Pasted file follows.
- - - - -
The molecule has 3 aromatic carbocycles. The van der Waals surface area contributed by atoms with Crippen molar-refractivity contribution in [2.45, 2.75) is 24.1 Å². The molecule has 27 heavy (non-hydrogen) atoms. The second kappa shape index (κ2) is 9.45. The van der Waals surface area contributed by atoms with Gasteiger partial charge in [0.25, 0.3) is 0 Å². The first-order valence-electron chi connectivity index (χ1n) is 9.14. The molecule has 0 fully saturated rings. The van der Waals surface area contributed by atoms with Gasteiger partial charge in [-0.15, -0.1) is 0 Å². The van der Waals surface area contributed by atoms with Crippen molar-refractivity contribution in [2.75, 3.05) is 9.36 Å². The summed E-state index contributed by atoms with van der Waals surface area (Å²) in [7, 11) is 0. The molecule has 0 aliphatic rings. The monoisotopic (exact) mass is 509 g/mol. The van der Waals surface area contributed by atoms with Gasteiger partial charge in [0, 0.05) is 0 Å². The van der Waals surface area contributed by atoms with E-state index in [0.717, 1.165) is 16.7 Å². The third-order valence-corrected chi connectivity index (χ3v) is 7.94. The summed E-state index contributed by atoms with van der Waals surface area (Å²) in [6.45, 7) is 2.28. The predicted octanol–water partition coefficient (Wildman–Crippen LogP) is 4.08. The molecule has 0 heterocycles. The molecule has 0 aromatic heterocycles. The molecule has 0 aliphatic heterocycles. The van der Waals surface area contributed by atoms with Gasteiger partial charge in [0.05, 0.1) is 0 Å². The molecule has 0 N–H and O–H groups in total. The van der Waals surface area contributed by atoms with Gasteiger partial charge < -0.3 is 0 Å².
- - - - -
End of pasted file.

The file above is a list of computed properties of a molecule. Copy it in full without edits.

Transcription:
The molecule has 3 aromatic carbocycles. The van der Waals surface area contributed by atoms with Crippen molar-refractivity contribution in [2.45, 2.75) is 24.1 Å². The molecule has 27 heavy (non-hydrogen) atoms. The second kappa shape index (κ2) is 9.45. The van der Waals surface area contributed by atoms with Gasteiger partial charge in [0.25, 0.3) is 0 Å². The first-order valence-electron chi connectivity index (χ1n) is 9.14. The molecule has 0 fully saturated rings. The van der Waals surface area contributed by atoms with Gasteiger partial charge in [-0.15, -0.1) is 0 Å². The van der Waals surface area contributed by atoms with Crippen molar-refractivity contribution in [2.75, 3.05) is 9.36 Å². The summed E-state index contributed by atoms with van der Waals surface area (Å²) in [7, 11) is 0. The molecule has 0 aliphatic rings. The monoisotopic (exact) mass is 509 g/mol. The van der Waals surface area contributed by atoms with Gasteiger partial charge in [0, 0.05) is 0 Å². The van der Waals surface area contributed by atoms with E-state index in [0.717, 1.165) is 16.7 Å². The third-order valence-corrected chi connectivity index (χ3v) is 7.94. The summed E-state index contributed by atoms with van der Waals surface area (Å²) in [6.45, 7) is 2.28. The predicted octanol–water partition coefficient (Wildman–Crippen LogP) is 4.08. The molecule has 0 heterocycles. The molecule has 0 aromatic heterocycles. The molecule has 0 aliphatic heterocycles. The van der Waals surface area contributed by atoms with Gasteiger partial charge in [0.05, 0.1) is 0 Å². The molecule has 0 N–H and O–H groups in total. The van der Waals surface area contributed by atoms with Gasteiger partial charge < -0.3 is 0 Å².